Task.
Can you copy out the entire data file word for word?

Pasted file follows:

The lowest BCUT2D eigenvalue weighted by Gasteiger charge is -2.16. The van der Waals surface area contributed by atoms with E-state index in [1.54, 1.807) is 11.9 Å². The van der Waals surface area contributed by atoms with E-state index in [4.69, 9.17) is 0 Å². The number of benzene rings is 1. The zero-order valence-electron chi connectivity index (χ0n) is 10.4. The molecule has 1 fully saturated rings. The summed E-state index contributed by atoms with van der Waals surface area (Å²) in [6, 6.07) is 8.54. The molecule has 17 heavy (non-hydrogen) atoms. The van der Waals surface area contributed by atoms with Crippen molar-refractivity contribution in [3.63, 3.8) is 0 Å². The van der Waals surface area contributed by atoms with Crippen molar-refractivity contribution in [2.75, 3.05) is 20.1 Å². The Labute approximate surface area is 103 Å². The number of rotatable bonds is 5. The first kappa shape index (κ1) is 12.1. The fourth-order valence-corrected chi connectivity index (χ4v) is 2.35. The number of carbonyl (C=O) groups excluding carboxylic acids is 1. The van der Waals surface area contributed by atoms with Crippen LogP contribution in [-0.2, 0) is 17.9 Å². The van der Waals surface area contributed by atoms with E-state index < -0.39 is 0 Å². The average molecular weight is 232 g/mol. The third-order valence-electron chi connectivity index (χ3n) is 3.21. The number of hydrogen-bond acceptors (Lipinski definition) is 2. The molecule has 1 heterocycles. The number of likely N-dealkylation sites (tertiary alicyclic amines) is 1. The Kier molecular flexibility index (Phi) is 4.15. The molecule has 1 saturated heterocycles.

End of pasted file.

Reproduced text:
The lowest BCUT2D eigenvalue weighted by Gasteiger charge is -2.16. The van der Waals surface area contributed by atoms with E-state index in [1.54, 1.807) is 11.9 Å². The van der Waals surface area contributed by atoms with E-state index in [4.69, 9.17) is 0 Å². The number of benzene rings is 1. The zero-order valence-electron chi connectivity index (χ0n) is 10.4. The molecule has 1 fully saturated rings. The summed E-state index contributed by atoms with van der Waals surface area (Å²) in [6, 6.07) is 8.54. The molecule has 17 heavy (non-hydrogen) atoms. The van der Waals surface area contributed by atoms with Crippen molar-refractivity contribution in [3.63, 3.8) is 0 Å². The van der Waals surface area contributed by atoms with Crippen molar-refractivity contribution in [2.75, 3.05) is 20.1 Å². The Labute approximate surface area is 103 Å². The number of rotatable bonds is 5. The first kappa shape index (κ1) is 12.1. The fourth-order valence-corrected chi connectivity index (χ4v) is 2.35. The number of carbonyl (C=O) groups excluding carboxylic acids is 1. The van der Waals surface area contributed by atoms with Crippen LogP contribution in [-0.2, 0) is 17.9 Å². The van der Waals surface area contributed by atoms with E-state index < -0.39 is 0 Å². The average molecular weight is 232 g/mol. The third-order valence-electron chi connectivity index (χ3n) is 3.21. The number of hydrogen-bond acceptors (Lipinski definition) is 2. The molecule has 1 heterocycles. The number of likely N-dealkylation sites (tertiary alicyclic amines) is 1. The Kier molecular flexibility index (Phi) is 4.15. The molecule has 1 saturated heterocycles.